We’re excited about attending the Mozilla Festival from Friday 4th to Sunday 6th of November and I thought it was worth writing something which might give attendees a better idea about how Pusher could be used in a few of the design challenges. Pusher can be used for realtime multiplayer HTML5 Games, notifications, collaboration, social media integration, realtime data display and visualisation; all of which add an extra level of engagement to the user experience. But solid examples tend to really help. So, here are a few ideas that I could come up with and hopefully they’ll plant a few seeds for greater ideas.

But first…

Human APIs

Both Mary and I will be attending the festival as Human APIs so please keep an eye our for us, say “hi” and grab hold of us to help you add cool realtime, multi-user, collaborative engaging experiences to the apps and games that you are building. It’s exactly what we are there for!

Here are some mugshots so you know who to look out for:

Mary Rose Cook Phil Leggetter
@maryrosecook @leggetter
Mary Rose Cook Phil Leggetter

Balancing the Newsflow: Real-time reporting vs. the big picture

Challenge: Workflow and user experience that seamlessly integrates real time reporting into the big picture

Although the focus here is on creating a workflow the application that makes this possible is a very exciting concept. Firstly there is a requirement to ensure news is captured and curated from a number of sources. News is frequently broken on Twitter then augmented by blogs, pictures, video and audio. The first step in this process might be to gather and curate realtime data. DataSift, with it’s Firehose access to Twitter along with a host of other sources, is a great starting point for gathering that data. Not only can it be used to gather the data but also to curate it using their augmentation targets.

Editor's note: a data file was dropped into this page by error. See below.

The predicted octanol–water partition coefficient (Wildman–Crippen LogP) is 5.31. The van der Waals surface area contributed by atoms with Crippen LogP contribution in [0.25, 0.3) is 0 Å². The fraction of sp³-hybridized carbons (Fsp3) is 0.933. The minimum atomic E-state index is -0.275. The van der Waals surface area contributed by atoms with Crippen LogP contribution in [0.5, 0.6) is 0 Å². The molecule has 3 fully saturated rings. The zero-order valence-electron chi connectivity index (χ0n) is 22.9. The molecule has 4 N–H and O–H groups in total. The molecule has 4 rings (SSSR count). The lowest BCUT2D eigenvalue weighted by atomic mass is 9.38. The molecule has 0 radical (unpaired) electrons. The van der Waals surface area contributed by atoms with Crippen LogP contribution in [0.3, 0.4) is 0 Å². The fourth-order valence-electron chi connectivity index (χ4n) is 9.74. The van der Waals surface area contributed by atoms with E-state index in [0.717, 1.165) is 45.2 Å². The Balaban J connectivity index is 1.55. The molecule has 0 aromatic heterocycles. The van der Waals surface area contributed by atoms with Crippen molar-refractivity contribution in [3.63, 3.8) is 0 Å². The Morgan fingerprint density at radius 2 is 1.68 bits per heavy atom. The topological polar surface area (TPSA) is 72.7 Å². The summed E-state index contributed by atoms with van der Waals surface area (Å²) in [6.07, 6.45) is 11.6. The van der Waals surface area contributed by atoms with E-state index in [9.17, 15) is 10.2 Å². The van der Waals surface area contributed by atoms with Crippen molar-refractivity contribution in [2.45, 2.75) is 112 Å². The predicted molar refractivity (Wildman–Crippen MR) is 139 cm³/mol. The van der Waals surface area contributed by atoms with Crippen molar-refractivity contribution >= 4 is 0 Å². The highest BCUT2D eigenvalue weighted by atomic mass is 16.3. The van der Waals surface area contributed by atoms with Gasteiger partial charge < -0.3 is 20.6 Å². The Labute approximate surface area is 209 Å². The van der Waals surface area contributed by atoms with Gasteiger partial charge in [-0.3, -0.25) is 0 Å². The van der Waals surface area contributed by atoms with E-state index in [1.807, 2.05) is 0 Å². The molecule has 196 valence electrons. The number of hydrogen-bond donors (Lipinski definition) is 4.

Once we have one, or a number of, reliable realtime streams of information set up within DataSift (or we’ve found existing ones) we then need to distribute this information to an application. Pusher is an ideal service for this last mile delivery of data from your own application server which is consuming data from DataSift and then pushing that information to web, mobile, tablet and desktop applications.

Once the data reaches the application that data needs to be visualised for a manual curation step, to allow human being to verify sources, to check information and to take that data and start building up a story. Storify have a fantastic platform for doing this with historical data but would it be possible to add an intuitive realtime layer to their user interface? How can those realtime updates be pushed into a live-updated published story?

So, we have the infrastructure to build an application which can certainly deliver a realtime centralised workflow what will they need the app to do? Will they want to be able to collaborative edit the document and manage the synchronisation between mobile and web apps? Will they want activity streams of realtime tweets or blog posts to be pushed into the application and easily dragged and dropped into the news story? Will they want to be able to chat to other reporters attending the news event?

I’m looking forward to fully understanding the requirements, seeing how these apps might be used and what the final stages of curating, augmenting and publishing will be.